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Thread: Black and White Conversions...

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    Default Black and White Conversions...

    What's your preferred method?
    As we know, there are, literally, thousands of methods out there for grayscale conversions. I know because I've tried most of them!
    What is your choice, and why?

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    Default Re: Black and White Conversions...

    Here's a link to a tutorial on my most recent method. It's LR based and takes advantage of the HSL sliders.
    http://photoshopnews.com/stories/dow...scale_STD2.mov
    Why?
    Noise introduction is almost non-existant. It is completely customizeable and the results are very smooth.

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    Default Re: Black and White Conversions...

    Bill,

    I've been using a variant on what Martin shows in that video (I have a template made with what I consider my default settings which I apply on import and then tweak to suit the image' needs.)

    I also use Lightroom's grayscale mixer.
    Or a rendering methodology built with Photoshop CS2.. Here's the idea:

    Important:
    When you apply RAW conversion processing, don't make the mistake of presuming that you're going to make a perfect conversion that needs no further editing. Seek to output into RGB *as much data* as your image file contains, and presume you're going to be shaping and manipulating that data later. This means 16bit@channel output to RGB in PSD or TIFF formats.

    The rest of the workflow is at the RGB channel level so applies to DNG, PEF, PSD, TIFF, or JPEG files equally. Of course, if you're working in JPEG files, due to the 8bit@channel nature of the files, editability is less, but that doesn't mean the workflow breaks down. Do a transform in Photoshop to 16bit@channel for editing purposes ... it helps.

    1) Look at the photograph before you begin and decide what you want to do with it. High key, low key ... decide where the IMPORTANT details are and where you are willing to let highlight and shadow detail go away. This is *the most important* step ... You cannnot achieve a goal without knowing what it is.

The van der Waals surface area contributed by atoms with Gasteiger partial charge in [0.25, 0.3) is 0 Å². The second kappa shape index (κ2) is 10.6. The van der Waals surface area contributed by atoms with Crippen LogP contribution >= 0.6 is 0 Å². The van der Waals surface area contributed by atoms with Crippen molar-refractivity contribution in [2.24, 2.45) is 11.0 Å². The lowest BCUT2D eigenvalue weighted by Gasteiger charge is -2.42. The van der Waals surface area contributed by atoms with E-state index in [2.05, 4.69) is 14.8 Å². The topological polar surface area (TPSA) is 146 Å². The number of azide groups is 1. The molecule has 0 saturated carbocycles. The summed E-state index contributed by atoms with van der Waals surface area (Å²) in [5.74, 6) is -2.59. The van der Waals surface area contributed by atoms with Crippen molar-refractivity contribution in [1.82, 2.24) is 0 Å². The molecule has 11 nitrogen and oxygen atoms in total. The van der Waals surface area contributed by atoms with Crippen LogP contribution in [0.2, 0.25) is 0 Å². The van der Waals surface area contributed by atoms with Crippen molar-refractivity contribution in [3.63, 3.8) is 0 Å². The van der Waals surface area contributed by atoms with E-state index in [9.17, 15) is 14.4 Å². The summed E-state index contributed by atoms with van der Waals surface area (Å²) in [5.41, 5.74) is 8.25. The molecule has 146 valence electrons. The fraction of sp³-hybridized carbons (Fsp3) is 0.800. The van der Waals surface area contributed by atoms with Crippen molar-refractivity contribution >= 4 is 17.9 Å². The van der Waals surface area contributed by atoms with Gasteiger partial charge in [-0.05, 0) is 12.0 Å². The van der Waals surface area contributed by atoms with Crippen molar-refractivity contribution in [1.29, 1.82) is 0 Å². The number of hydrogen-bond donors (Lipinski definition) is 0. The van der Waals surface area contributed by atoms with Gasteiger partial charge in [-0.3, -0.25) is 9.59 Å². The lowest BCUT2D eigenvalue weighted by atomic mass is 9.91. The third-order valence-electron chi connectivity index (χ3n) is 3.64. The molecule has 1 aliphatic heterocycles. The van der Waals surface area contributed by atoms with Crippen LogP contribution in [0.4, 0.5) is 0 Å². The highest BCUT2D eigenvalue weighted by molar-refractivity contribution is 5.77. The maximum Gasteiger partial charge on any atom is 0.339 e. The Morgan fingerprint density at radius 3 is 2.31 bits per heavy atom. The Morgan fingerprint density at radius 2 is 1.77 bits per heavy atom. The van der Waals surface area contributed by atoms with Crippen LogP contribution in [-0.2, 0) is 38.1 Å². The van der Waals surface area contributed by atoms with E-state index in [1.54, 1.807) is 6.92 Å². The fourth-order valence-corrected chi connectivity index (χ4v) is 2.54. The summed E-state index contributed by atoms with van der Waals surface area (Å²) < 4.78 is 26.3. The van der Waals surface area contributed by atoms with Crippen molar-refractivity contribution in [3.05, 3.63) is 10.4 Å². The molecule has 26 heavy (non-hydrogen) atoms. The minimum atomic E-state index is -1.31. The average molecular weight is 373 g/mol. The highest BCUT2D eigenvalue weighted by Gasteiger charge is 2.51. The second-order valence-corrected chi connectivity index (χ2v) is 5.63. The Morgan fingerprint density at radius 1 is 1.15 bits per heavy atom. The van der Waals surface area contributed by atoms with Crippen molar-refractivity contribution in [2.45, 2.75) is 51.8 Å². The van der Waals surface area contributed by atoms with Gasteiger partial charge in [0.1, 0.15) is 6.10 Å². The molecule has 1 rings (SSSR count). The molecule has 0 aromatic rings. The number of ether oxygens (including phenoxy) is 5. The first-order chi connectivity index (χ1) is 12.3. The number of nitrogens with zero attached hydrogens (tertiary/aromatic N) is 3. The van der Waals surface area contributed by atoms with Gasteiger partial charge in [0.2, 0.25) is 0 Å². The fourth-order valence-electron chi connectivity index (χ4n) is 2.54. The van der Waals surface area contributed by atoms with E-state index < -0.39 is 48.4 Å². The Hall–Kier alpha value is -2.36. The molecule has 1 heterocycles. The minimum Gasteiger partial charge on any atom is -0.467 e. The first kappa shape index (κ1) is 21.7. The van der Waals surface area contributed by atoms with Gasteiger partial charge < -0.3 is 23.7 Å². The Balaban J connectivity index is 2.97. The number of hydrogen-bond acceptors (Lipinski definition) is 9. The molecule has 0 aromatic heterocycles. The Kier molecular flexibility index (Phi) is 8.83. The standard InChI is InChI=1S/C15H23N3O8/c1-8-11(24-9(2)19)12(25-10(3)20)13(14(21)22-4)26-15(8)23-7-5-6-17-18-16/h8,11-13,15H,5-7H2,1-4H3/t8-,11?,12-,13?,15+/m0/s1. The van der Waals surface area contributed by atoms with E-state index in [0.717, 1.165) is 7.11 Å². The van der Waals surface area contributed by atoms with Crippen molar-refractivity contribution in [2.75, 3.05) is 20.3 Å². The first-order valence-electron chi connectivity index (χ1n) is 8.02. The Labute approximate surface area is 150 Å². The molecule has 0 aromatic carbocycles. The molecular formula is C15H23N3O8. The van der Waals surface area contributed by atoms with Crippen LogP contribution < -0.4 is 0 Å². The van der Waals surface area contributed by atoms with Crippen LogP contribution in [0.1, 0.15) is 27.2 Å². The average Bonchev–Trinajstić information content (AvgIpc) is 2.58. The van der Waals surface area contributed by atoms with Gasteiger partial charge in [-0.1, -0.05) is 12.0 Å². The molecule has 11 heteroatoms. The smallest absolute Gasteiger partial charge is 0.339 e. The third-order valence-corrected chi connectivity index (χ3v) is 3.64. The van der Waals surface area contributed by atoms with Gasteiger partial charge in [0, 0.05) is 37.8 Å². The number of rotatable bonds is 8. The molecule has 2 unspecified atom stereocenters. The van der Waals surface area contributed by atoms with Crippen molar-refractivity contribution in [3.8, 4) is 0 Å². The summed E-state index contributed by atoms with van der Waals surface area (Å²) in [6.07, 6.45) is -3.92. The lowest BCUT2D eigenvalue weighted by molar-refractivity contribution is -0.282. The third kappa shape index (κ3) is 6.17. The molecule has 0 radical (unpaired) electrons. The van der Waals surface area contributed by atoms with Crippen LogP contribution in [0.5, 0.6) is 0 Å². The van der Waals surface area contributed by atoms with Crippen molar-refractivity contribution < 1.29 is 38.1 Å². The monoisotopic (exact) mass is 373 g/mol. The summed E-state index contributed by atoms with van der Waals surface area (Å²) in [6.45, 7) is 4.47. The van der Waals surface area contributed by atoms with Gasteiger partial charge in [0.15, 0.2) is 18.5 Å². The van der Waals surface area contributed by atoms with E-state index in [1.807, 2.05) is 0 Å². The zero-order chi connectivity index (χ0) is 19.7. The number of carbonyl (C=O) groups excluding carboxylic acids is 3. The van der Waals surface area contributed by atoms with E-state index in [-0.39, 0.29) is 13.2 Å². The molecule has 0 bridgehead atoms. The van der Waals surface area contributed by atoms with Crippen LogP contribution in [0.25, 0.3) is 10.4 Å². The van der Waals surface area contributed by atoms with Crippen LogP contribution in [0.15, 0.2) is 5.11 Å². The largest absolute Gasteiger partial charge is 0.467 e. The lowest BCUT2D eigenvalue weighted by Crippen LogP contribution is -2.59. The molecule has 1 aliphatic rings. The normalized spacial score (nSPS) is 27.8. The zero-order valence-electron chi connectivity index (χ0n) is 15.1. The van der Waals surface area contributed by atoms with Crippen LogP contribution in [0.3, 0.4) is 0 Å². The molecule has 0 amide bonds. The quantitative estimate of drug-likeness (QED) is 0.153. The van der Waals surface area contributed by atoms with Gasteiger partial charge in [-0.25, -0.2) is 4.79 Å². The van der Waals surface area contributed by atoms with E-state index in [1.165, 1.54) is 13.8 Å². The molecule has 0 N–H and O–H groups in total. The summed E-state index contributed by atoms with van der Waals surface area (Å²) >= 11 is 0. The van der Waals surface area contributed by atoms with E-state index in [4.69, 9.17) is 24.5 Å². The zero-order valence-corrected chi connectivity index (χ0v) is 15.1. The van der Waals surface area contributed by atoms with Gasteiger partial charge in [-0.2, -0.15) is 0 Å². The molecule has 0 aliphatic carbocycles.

2) I apply via a script an Adjustment Layer using the Channel Mixer tool with the settings R=20, G=70, B=5 percents. This is a starting point and not necessarily the best mix for all scenes. You can get a feel for how to manipulate this by turning the adjustment layer off and then looking at each channel in B&W seperately for a moment (the Cmd/Cntrl ~, 1, 2, 3 keypresses let you do this very quickly and easily). Tweak the Channel Mixer settings to suit where you've made decisions about how you want your photo to appear in B&W ... if you have a lot of detail in the Red channel and not much in the Green or Blue, bias the mix to Red. etc.

    3) If the image has several different kinds of lighting in it that changes the ideal mix in different areas, you can either

    - insert Curves adjustment layers under the Channel Mixer layer and tweak the curves for each channel independently, with masking to separate the different areas.

    - Mask the channel mixer adjustment layer and use a second or third one to change the mix, with masks again to localize the differences.

    (I tend to prefer using the Curves technique as I find it easier to compress or expand a tonal gradient with it. In general, I use step three about 20% of the time.)

    At this point you should have a close-to-final rough of your B&W rendering. Up to here, most photos will look like what you get from processing B&W film at a photofinisher. NOW it's time to make your image shine. ... Study your image again and identify what needs to be done to reach your goal.

    4) I usually do input sharpening for the full resolution image at this point as it will change local contrasts and edge effects that you want to take into account when doing tonal edits. (This presumes I created the RGB file with Camera Raw, not Lightroom, as I would use Lightroom's tools to do the input sharpening now.) Select the background layer, make a layer copy (no destructive edits to the base image...) and use CS2's Smart Sharpening tools. Small adjustments applied incrementally work best. Watch the important areas of the image at 100 and 200% scalings to detect haloing and artifact growth. Back off when you see them ... they look unnatural. Different images require different sharpenings...

    5) Now, back to tonal shaping. Curves Adjustment Layers with masking inserted *above* the channel mixer adjustment layer will operate only on the grayscale tonality. Again, small steps, one area at a time, with selective area masking ... I watch a particular area, get it the way I want, then fill the mask with black and brush in the adjustment with a soft edged brush and a slow fill rate until I get it the way I want. I build up each area of the photograph in this fashion, a little at a time, merging layers as appropriate when I reach certain points to simplify the document and save space.